Posts tagged ‘Rise Of Legends’

May 5, 2013


As the projects get bigger, the budgets expand and more people’s jobs are on the line, you jump through more hoops as a composer. That’s not necessarily bad. It just means that the iterative process becomes longer.

When I was hired to create the music score for Rise Of Legends (ROL), I had already proven my composing and producing skills on many other games. This game had the fortunate circumstance of having a big budget for the music score. While I did have a budget for live musicians on Rise Of Nations, it was not big enough to hire live recording session musicians for every part. But as you gain more experience, people tend to gain trust in your abilities.

When you get to the point of managing a large music budget, there are lots of checks and balances that go along with it, every step of the way. So in ROL, I didn’t just start composing full-length music cues. I was presented with a rough script and concept art that depicted the direction the game was going. I was then asked to come up with a number of short themes that might support that direction.

This can be a double-edged sword for a composer, or any other creative person. On the plus side, you have an opportunity to come up with a lot of ideas in a short format that might work in the project and actually help steer its direction. And when the creative spark hits other team members in the project, great things can happen. But the down side is that the creative flow is interrupted. Composing is often a matter of following your gut emotions and interpreting them in musical form. Those emotions can be lost if you stop, then go back to finish the piece that you started weeks or months ago.

While researching this blog, I took a listen to the initial themes that I came up with for ROL. It was interesting to hear that one actually made it into the game as written. The rest of these themes were used as a starting point to create music cues that ended up in the game. There are other short themes out of the original 15 that were never used because the emotional connection to that feeling had passed and couldn’t be restored.

But you never know when listening to those short cues which ideas might reignite a fire in the future. Always press that “record” button. Always save those files. Because you never know when they will inspire you to finish your original thought.

This YouTube video is a montage of my favorite short themes that I created electronically for ROL in my studio in Woodinville, WA.

February 19, 2013


Sometimes hard work and noble intentions aren’t enough to bridge the gap between musical genres. It seemed to work between other genres, so why not bring a game soundtrack to a classical music concert stage? Then again, maybe it really was a great idea, but the circumstances made it impossible to pull off.

About three years ago, my old friend, Maestro Gabriel Sakakeeny, contacted me with the idea of arranging a long piece of music using my work from the “Rise Of Nations” and “Rise Of Legends” video games. He suggested that I use a sonata allegro form because it has been used for hundreds of years in classical music. He was the Founder and Music Director of the American Philharmonic – Sonoma County and wanted to include the piece in one of the orchestra’s concerts.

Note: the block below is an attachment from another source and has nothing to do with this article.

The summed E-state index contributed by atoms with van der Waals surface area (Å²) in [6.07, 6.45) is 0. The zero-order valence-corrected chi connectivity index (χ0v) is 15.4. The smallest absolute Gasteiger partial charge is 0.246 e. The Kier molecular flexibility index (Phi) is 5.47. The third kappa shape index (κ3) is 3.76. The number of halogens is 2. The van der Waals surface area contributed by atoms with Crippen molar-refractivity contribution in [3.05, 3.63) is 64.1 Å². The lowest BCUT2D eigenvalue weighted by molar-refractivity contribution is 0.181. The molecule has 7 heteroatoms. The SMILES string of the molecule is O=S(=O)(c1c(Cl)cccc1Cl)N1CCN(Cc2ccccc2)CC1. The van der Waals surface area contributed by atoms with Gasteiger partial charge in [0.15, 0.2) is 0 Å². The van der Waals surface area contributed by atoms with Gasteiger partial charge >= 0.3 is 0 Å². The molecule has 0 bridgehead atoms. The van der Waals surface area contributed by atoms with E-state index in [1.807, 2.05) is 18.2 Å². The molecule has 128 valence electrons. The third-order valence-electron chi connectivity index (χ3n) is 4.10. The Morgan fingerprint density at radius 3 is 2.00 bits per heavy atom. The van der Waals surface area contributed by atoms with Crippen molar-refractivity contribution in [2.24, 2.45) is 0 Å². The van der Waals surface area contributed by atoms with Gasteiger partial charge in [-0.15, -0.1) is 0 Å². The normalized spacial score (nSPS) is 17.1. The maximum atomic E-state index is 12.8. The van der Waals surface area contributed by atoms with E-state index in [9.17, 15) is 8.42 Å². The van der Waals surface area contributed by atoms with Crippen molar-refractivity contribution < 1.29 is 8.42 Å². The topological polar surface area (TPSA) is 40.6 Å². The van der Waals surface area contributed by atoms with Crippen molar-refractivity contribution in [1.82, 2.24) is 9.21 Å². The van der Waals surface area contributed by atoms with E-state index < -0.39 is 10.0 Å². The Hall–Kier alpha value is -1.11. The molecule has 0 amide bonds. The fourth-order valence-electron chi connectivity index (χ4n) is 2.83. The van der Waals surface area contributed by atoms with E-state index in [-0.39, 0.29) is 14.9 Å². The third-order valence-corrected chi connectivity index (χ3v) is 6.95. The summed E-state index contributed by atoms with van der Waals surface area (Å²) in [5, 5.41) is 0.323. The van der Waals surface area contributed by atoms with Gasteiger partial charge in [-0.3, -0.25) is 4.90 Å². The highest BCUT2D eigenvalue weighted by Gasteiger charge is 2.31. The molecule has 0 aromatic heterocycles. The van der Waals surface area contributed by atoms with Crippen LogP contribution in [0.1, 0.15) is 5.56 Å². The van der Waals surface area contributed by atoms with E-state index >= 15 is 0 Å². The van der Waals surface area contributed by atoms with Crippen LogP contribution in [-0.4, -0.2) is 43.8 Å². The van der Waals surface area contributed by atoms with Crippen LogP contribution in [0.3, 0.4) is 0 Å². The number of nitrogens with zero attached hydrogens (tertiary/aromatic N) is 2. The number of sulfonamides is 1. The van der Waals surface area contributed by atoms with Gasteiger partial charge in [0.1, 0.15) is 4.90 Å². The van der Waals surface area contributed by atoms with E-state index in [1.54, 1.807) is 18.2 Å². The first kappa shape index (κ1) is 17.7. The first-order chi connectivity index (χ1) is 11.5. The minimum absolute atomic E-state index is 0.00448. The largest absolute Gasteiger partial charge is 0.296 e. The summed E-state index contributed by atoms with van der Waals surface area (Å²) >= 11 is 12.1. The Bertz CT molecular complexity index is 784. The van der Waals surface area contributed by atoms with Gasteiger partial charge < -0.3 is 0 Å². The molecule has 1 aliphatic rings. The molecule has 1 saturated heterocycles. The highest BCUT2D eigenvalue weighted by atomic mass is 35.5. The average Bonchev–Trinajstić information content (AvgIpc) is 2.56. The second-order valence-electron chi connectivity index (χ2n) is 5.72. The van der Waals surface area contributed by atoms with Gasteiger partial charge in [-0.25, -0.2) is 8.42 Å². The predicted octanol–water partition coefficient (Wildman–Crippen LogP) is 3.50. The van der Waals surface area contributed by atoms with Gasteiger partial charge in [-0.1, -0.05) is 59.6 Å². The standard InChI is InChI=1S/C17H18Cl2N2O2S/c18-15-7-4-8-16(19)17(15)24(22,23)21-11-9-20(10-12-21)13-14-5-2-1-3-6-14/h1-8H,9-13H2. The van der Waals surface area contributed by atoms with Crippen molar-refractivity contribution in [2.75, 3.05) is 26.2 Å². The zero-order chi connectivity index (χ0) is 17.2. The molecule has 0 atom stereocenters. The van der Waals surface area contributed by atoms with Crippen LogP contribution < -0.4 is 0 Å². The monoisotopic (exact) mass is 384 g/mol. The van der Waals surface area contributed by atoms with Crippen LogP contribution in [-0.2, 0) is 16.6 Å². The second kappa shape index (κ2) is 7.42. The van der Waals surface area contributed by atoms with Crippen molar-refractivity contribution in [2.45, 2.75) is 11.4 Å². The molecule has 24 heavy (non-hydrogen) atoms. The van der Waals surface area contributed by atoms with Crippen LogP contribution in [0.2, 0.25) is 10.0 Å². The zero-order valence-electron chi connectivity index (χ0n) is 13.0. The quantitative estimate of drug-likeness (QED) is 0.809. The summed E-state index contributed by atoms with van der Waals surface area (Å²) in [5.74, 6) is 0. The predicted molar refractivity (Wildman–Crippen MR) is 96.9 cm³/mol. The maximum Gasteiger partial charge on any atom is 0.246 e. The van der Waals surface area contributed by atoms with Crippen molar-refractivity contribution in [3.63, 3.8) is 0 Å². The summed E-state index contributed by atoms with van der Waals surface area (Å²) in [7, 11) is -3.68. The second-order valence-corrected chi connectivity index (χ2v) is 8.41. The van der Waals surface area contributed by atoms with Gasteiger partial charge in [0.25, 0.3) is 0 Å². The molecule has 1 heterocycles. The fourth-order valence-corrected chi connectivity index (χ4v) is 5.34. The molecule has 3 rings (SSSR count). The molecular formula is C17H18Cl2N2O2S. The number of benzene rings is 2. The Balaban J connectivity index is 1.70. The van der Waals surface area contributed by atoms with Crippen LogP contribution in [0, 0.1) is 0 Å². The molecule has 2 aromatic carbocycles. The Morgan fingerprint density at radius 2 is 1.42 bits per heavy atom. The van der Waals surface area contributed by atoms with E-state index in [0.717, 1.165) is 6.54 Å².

From this challenge, I quickly realized that this could be yet another opportunity to learn and grow and take my career into a whole new direction.

But I was deep in the throes of looking for a paying job to support my family and I had no experience in classical music since college. Despite that, I started wondering if this could be a path that would be rewarding and far-reaching. After all, I have never backed down from trying things that might be considered unconventional. New paths had sometimes paid off for me throughout my career.

But sometimes no matter how hard you try, things just don’t turn out the way you plan. Such is the story of an ill-fated effort to bring my “Rise Of Nations Overture” into the classical music realm.

I spent months in my studio sifting through music, choosing what would be included, editing, arranging and orchestrating and ultimately created the entire 8-minute, 36-second piece inside my computer. It was the philharmonic orchestra arrangement of my work on those games. I had to leave a lot of music out, due to its diverse, ethnic nature and unique instrumentation. But I knew that it would not be practical to bring in soloists playing rare and unique instruments from all over the globe, so the overture focused on the orchestral portion of the scores.

The world premiere performances were to be at the Wells Fargo Center for the Arts in Santa Rosa, California on February 19th and 20th, 2011. Then the reality of our undertaking became an issue. The community orchestra did not have the instrumentation required to pull off the piece. So my portion of the concert was cancelled.

Gabriel then booked the piece at a high level, private venue in Monte Rio, California in May of 2011. I was invited as a guest and was treated like royalty. But the concert was scheduled to take place outdoors and a thunderstorm turned the venue into mud. That concert was cancelled, as well, and rescheduling it turned out to be impossible.

While this piece of music has never been performed live, I have learned volumes about my craft. And even when you go into a project with all your heart and soul, things can go wrong.

Everyone in creative fields, whether they admit it or not, has gone through challenges and failures that may not be their own fault. Don’t take it to heart, learn from your mistakes and your successes — and always give it your all.